Kazakhstan Celebrates Day of State Symbols

ASTANA – Kazakhstan is celebrating the Day of State Symbols, which include its flag, the emblem and the national anthem, on June 4. 

Although the symbols were first approved in 1992, the constitutional law on the state symbols of Kazakhstan was adopted on this day in 2007 and the date has been celebrated annually ever since.

President Kassym-Jomart Tokayev congratulated his fellow citizens on his official Twitter account.

“Our flag, emblem and anthem are filled with deep meaning and evoke in each of us a sense of pride and responsibility for our country. It is the duty of every citizen and patriot to honor the state symbols,” he wrote.

To mark the date, the Kazakh capital will organize over 600 events, including academic conferences, artistic and musical contests, flag distribution events, seminars, as well as concerts and parades, reported Kazinform news agency. 

The Astana akimat (city administration) will also launch a YouTube broadcast of informative videos and interviews with political figures and famous people of the country, announced the akimat’s press service.

What do national symbols embody?

The flag was created by Kazakhstan’s honored artist Shaken Niyazbekov. His design is a blue canvas with the golden sun in the center above a soaring eagle with a vertical traditional ornament nearest the flagpole.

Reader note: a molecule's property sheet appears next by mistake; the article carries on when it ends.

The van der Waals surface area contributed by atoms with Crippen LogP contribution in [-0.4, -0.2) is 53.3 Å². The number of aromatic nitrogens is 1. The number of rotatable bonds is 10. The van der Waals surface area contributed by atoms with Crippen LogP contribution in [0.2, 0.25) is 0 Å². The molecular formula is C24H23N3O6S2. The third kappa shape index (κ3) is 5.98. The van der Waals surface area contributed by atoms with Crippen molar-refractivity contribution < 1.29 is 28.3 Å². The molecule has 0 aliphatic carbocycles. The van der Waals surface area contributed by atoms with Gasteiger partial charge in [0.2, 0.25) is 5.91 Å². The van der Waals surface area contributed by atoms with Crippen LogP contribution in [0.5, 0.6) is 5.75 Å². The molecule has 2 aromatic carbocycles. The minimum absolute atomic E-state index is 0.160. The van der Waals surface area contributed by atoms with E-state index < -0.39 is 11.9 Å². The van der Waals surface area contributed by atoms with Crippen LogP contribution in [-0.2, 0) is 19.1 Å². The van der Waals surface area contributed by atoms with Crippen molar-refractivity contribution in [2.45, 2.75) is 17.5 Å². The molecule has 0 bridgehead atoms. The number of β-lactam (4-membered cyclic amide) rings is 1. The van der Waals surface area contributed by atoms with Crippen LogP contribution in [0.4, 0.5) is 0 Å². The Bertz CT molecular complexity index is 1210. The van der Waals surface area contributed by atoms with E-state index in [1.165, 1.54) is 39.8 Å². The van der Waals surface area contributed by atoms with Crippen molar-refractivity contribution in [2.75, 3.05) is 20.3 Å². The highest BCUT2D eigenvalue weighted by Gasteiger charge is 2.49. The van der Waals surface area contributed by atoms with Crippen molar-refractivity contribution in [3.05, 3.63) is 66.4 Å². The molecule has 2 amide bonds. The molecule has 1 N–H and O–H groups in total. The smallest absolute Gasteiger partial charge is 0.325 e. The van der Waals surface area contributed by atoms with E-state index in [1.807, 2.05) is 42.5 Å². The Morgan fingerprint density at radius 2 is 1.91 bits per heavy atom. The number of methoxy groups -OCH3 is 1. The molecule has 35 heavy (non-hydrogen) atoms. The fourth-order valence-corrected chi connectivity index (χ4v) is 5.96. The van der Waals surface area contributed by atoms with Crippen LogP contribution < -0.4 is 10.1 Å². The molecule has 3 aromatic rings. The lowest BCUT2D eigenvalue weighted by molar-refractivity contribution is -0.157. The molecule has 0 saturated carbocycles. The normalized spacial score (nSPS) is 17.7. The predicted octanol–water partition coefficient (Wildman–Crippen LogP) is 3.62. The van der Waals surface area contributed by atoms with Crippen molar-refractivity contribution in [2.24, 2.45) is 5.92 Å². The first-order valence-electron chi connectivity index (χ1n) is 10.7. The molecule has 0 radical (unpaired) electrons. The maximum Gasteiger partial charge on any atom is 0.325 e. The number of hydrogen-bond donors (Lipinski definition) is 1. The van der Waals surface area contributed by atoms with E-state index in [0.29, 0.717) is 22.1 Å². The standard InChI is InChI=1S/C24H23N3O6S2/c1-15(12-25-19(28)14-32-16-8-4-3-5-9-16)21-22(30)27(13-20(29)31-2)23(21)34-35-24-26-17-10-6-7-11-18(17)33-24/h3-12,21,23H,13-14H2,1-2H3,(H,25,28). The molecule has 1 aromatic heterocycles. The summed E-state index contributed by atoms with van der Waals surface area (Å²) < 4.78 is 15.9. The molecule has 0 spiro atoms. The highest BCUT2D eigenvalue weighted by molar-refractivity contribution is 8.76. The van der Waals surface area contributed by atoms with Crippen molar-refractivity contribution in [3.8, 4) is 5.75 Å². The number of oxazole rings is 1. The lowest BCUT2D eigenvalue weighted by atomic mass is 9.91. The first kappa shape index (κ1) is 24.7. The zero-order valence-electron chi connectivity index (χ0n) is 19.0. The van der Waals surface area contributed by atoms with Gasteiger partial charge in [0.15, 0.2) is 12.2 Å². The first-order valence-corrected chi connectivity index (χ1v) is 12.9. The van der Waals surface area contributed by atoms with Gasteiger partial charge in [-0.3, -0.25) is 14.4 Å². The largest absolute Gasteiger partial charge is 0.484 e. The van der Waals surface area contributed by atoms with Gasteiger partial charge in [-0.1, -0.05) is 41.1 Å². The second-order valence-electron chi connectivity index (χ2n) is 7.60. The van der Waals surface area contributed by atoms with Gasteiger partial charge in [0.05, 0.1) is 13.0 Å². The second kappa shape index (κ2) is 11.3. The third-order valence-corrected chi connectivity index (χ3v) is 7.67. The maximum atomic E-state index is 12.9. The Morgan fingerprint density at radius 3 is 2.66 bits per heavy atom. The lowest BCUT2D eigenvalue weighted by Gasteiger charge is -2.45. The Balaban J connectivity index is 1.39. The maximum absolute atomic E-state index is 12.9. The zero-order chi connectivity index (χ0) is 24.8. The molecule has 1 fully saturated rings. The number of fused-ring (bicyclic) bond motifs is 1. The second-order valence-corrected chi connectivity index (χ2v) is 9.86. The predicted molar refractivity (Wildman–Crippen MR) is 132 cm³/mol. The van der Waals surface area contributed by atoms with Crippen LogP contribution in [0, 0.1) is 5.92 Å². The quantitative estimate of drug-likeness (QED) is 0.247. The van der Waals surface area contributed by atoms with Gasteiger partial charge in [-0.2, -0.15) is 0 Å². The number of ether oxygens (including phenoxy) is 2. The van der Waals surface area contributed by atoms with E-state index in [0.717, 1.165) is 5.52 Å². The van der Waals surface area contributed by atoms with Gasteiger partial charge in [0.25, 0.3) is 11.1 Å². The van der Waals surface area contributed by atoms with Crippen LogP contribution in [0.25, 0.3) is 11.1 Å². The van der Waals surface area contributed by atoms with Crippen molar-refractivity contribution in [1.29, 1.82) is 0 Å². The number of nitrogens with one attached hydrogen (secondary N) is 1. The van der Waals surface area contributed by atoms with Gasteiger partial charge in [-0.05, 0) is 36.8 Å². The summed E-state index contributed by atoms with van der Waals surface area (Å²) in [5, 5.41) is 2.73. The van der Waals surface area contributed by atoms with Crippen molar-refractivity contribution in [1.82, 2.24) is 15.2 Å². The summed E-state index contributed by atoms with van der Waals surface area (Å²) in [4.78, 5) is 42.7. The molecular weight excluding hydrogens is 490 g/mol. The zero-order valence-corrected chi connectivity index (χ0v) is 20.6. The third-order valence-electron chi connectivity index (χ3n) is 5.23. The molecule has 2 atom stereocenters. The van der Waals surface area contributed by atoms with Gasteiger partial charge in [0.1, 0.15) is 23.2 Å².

The sky-blue color can be interpreted in a number of ways. It symbolizes honesty, faithfulness and flawlessness. It is also a reference to the ancient Turks’ tradition of worshiping the sky.

The first draft of the 1992-year anthem written by Muzafar Alimbayev stored in the National center of manuscripts and rare books. Photo credit: The Astana Times.

The sun on the flag embodies wealth, abundance, life and energy, while the soaring steppe eagle illustrates the power of the state, its sovereignty and its aspiration for high goals and a sustainable future.

The national emblem was designed by famous Kazakh architects Zhandarbek Malibekov and Shot-Aman Ualikhanov.

The central figure on the national emblem is a shanyrak, the round crown at the top of the Kazakh yurt that for centuries stood as the symbol of a common home uniting all the people of the country. Just as the strength and stability of the shanyrak depend on the reliability of all its uyks (pillars), the sustained development of Kazakhstan depends on the well-being of every citizen.

Tulpars, the winged mythical horses, embody concepts like courage, loyalty and strength. The wings symbolize the long-standing dream of the multinational people of Kazakhstan to build a strong and prosperous state. The golden wings represent the diligence of the Kazakhs and the material well-being of the country.

The national anthem was adopted twice in the history of independent Kazakhstan, first in 1992, then in 2006. The latter version is based on a popular patriotic song “Menin Kazakhstanym” (My Kazakhstan) written in 1956 by composer Shamshi Kaldayakov to the lyrics by Zhumeken Nazhimedenov. First President of Kazakhstan, Nursultan Nazarbayev, contributed to altering the original lyrics of the song.

Get The Astana Times stories sent directly to you! Sign up via the website or subscribe to our Twitter, Facebook, Instagram, Telegram, YouTube and Tiktok!